An Illinois mother took to social media after she says she was asked to breastfeed her 14-month-old child in a restroom while at a public swimming pool.
Brei Theisen wrote earlier this month that she was at the Wood River Aquatic Center in a southwest Illinois town when a manager of the facility asked her to “cover up” because she was “offending other people.”
“My initial instinct was to be very rude but instead I said, ‘Do you tell the other people eating in the food area that they need cover up? Or am I supposed to starve my child because someone is uncomfortable with themselves or because they are sexualizing breastfeeding,’” she wrote. “I know everyone has a choice how to feed their child and I'm all for a fed baby is a happy baby, but do they tell someone who's bottle feeding to cover up or anything; no because it's normal....... but since I choose to not bottle feed I need to do it somewhere else?”
That’s when Theisen said she took the matter to the head manager at the facility.
“He proceeded to say people don’t have a problem changing their child’s diaper on the changing table so why can’t a [sic] feed my child there,” she wrote. “First of all I do not change my child in a nasty bathroom and would you eat where you pee and poop? I'm so unbelievably speechless about the whole situation and not only is it illegal to tell a breastfeeding mother to cover up or go to the bathroom but to tell me why can't I feed her by a toilet!”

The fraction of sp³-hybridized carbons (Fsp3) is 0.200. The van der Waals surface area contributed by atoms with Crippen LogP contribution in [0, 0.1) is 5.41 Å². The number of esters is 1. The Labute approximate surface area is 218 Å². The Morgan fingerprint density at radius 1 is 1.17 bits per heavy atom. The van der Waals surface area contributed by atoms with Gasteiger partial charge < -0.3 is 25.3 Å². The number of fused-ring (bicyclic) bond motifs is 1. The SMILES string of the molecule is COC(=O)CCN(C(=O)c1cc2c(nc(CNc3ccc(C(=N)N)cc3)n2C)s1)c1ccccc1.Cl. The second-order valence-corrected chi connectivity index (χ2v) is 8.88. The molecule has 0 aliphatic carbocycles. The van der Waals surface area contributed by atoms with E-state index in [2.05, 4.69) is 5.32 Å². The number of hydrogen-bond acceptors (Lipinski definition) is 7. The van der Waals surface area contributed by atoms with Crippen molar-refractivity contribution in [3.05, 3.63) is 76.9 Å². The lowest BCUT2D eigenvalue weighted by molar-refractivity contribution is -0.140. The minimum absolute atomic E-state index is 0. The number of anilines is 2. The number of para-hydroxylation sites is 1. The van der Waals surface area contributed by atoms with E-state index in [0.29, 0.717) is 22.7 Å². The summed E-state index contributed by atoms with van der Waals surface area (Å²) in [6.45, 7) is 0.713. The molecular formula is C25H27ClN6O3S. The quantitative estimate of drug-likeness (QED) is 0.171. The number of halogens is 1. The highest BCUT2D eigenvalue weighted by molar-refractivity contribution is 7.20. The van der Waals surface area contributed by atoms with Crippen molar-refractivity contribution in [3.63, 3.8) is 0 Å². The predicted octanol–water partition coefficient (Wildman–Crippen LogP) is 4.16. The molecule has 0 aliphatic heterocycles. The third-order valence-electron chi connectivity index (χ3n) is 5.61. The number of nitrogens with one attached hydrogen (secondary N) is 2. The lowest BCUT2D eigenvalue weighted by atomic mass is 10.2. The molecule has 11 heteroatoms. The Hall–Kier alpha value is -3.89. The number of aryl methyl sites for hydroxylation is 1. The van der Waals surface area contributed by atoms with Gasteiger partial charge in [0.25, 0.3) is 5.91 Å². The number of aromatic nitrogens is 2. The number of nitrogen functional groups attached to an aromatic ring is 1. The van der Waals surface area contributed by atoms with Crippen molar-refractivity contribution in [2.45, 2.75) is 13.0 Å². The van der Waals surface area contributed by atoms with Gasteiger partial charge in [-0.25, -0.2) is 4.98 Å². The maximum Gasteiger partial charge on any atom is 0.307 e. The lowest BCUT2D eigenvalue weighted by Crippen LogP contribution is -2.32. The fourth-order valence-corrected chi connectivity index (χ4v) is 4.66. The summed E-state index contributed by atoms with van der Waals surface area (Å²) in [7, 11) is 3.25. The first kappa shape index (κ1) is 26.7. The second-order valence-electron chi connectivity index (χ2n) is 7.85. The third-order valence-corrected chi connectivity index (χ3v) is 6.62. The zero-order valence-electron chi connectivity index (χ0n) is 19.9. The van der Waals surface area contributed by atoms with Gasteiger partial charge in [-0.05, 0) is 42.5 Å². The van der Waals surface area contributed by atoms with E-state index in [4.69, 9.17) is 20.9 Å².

Theisen’s post was shared more than 400 times.
According to local publication the Alton Daily News, the Wood River Park and Recreation Department said in a statement it “prides itself on being a family friendly environment” and regrets “any controversy that was caused by the occurrences.”
“The Aquatic Center does not discriminate against breast feeding mothers, and allows breast feeding mothers to nurse their children at our facility in accordance with the law,” the statement read. “Our manager and staff have been fully briefed on the law and will incorporate the law into our training for all employees immediately. We apologize to the mother and child for any inconvenience we may have caused them."
Theisen told TODAY Parents that she shared her experience on social media because she wanted breastfeeding moms to know they have a right to nurse their babies in public.
According to BreastfeedingLaw.com, under Illinois law, “breast-feeding of infants is not an act of public indecency.”
“A mother may breastfeed her baby in any location, public or private, where the mother is otherwise authorized to be, irrespective of whether the nipple of the mother’s breast is uncovered during or incidental to the breastfeeding,” the law states.
"After it really sunk in, I felt like it shouldn't have happened and I was upset," Theisen told TODAY. "I felt like I did something wrong — but I didn't. It was my legal right to feed my child there just like I would anywhere else."